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Surviving At Sea More Than A Year Adrift (Jose Salvador Alvarez-Alvarenga)

The improbability of surviving at sea in such a small boat at sea has led a number of commentators to question Alvarenga’s story, but investigators have been able to confirm some basic details. Journalist Jonathan Franklin’s new book, 438 Days, tells the story of sailors “survival in rainwater, life in the sea, their own hair and seasoned sea salt. Based on his journey so far, Franklin and specialists he consulted have found that it is possible that he accidentally encountered the marine life that he says sustained him during the storm and replenished his water supplies.

Surviving At Sea

Even if he was stranded in a boat with a lifeboat floating next to your wetsuit, he probably would not have stowed a large amount of fresh drinking water. If you are in reasonable shape and swimming in ideal weather conditions, you may survive three to five days in the water.

While the recommended survival rate for a life raft is one litre of water and 1,000 calories per day, previous survival stories have shown that it is possible to make much less of it. A study of stranded people on life rafts during World War II cited in Tipton’s book found that a 200ml daily water ration increased survival chances. When swimming, you can survive for up to a third of a day without food or water in the ocean.

For example, if you have a floating device like a simple fishing line or a hook in the water, you could survive for months in the ocean. If your boat is rendered unusable or capsized, you can build a lifeboat, but as the many dangers of the ocean increase, your chances of survival diminish.

Jose Salvador Alvarez-Alvarenga survived with raw fish, turtles, small birds, sharks and rainwater. What was supposed to be a one-day trip turned into an arduous odyssey across the Pacific, he said, where he lost his fishing mates and tested his will and ability to survive.

The notion that Jose Salvador Alvarenga survived more than a year floating in a small boat across the Pacific Ocean is viewed with scepticism, but the feat is feasible for any fisherman with the experience of catching his own food at sea, according to survival experts. The man, named Salvador Alvarez, drifted across the ocean in his small fishing boat for 13 to 14 months. He could use his fish stocks to catch food, and he collected rainwater to drink.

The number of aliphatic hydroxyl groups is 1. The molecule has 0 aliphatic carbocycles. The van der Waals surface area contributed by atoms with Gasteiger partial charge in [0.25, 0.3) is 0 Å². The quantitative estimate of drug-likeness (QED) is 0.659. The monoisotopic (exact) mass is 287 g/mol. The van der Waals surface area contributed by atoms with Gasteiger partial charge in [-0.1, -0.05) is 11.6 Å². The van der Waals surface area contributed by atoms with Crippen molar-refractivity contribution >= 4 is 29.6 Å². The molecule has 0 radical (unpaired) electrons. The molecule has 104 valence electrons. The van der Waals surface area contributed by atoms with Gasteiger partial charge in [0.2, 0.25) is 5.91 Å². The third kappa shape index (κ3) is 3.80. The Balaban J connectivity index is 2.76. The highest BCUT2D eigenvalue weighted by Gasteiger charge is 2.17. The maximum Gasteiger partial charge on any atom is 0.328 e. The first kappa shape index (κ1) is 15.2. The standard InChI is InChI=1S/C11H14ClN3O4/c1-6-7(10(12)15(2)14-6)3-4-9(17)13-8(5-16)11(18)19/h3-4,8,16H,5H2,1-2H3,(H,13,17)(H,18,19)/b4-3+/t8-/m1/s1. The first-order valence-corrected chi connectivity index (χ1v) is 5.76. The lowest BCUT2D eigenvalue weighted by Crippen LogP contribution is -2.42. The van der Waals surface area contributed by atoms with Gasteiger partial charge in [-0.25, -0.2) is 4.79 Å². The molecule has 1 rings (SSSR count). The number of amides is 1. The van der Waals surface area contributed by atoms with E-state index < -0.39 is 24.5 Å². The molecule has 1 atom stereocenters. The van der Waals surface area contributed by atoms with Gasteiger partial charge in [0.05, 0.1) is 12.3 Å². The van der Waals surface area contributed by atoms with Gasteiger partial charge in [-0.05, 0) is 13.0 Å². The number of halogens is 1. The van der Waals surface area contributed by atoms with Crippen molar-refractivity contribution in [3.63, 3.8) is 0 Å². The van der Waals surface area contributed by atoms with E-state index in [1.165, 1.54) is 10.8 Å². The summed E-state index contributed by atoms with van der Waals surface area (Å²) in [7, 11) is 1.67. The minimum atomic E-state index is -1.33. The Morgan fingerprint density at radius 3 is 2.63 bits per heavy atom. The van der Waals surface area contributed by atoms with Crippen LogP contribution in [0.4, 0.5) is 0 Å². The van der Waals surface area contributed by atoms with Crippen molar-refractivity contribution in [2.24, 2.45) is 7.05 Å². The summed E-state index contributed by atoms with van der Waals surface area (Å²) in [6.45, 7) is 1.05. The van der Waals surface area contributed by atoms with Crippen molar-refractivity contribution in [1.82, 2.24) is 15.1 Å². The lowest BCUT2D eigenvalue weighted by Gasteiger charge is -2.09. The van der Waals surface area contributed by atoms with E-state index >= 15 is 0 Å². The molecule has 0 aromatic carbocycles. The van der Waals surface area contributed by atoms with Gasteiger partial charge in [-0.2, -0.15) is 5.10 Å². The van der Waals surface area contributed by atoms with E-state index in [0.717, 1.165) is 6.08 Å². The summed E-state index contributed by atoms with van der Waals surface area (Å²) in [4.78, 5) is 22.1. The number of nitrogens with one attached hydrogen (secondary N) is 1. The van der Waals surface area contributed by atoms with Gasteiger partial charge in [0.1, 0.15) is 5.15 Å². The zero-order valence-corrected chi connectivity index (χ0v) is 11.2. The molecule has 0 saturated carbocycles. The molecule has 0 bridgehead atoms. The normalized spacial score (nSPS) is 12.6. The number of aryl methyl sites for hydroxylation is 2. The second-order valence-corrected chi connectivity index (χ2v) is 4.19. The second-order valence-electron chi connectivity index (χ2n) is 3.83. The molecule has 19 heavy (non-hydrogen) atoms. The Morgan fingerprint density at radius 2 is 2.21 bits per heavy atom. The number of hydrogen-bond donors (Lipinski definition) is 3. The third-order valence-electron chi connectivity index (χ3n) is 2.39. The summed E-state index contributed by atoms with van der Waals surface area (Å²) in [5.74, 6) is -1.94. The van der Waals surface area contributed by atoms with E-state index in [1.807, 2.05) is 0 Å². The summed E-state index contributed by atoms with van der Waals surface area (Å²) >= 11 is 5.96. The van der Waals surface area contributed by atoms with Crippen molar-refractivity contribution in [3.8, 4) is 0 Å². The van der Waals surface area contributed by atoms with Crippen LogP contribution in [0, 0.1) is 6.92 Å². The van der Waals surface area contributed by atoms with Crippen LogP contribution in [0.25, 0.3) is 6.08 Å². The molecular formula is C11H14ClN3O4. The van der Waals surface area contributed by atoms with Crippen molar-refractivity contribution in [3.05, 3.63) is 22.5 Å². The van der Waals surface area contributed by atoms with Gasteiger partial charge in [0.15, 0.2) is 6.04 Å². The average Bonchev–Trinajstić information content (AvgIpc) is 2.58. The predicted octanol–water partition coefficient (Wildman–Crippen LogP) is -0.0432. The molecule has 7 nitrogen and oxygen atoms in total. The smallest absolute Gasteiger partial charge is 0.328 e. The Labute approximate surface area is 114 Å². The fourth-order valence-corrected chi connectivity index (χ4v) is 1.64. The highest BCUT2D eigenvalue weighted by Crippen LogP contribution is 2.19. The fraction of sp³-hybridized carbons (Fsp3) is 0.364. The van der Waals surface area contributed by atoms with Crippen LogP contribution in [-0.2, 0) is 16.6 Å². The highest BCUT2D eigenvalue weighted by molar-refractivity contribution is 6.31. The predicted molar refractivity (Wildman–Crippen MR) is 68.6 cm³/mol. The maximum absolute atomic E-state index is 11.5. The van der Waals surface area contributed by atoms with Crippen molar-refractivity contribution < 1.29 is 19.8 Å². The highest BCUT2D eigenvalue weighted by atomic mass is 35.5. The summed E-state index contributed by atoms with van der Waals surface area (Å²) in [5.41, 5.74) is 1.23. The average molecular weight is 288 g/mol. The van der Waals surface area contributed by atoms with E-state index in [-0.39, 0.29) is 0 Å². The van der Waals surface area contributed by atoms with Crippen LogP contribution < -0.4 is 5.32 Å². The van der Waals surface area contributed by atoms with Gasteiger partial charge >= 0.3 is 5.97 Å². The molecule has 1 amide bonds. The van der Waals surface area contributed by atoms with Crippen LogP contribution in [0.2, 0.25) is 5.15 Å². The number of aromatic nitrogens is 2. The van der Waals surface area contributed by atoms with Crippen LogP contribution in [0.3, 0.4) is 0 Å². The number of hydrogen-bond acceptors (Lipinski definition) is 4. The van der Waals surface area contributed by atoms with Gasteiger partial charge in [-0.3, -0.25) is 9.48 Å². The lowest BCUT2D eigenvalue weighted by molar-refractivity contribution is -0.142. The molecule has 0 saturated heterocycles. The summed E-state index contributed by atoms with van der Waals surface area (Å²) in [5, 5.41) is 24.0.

A fisherman survived 438 days after being washed ashore in January 2014 near the Marshall Islands in the middle of the Pacific Ocean following a two-day fishing trip in November 2012 to Mexico. But the voyage proved a daunting test of survival, and Salvador Alvarenga became one of the men at sea. The Ecuadorian Navy rescued the 18-year-old Adrian Vasquez after spending 26 days on a small fishing boat courtesy of the Ecuadorian Navy.

Two days after they set sail, the boat was torn apart by the sea and began to sink. After the waves filled it with water, the crew had to empty it, forcing Alvarenga to make a radical decision. After 25 days, a customs plane near Horns Island in Australian waters discovered an ice box containing two Burmese men whose fishing boat had also been involved in a disaster.

Alvarenga managed to catch fish, turtles, jellyfish and sea birds with their naked hands, and they recovered scraps of plastic waste floating in the water. They were followed by small sharks – they were small, less than two or three metres long – and he waited until they were next to the boat to grab them by the dorsal fins.

Alvarenga and Cordoba survived for several months by catching fish and birds, consuming turtle blood and rainwater, but one of the birds they ate made them poisonous and a snake was found in a bird’s stomach. His only companion, a 22-year-old Ezequiel, died four months after his death, but he survived by eating fish, turtles, birds, sharks and rainwater.

Jose Salvador Alvarez-Alvarenga is the first person in history to survive in a small boat that has been missing at sea for more than a year. Salvadoran fisherman was swept along by violent winds and storms from mid-November 2012 to the end of January 2014 – a period of 438 days and a distance of 9,000 kilometers -, ran out of fuel and drifted across the Pacific Ocean. The incredible story of survival at sea was inspired by the story of a young couple who set out to cross the ocean from Tahiti to San Diego, but did not expect to sail into one of the most catastrophic hurricanes in history.

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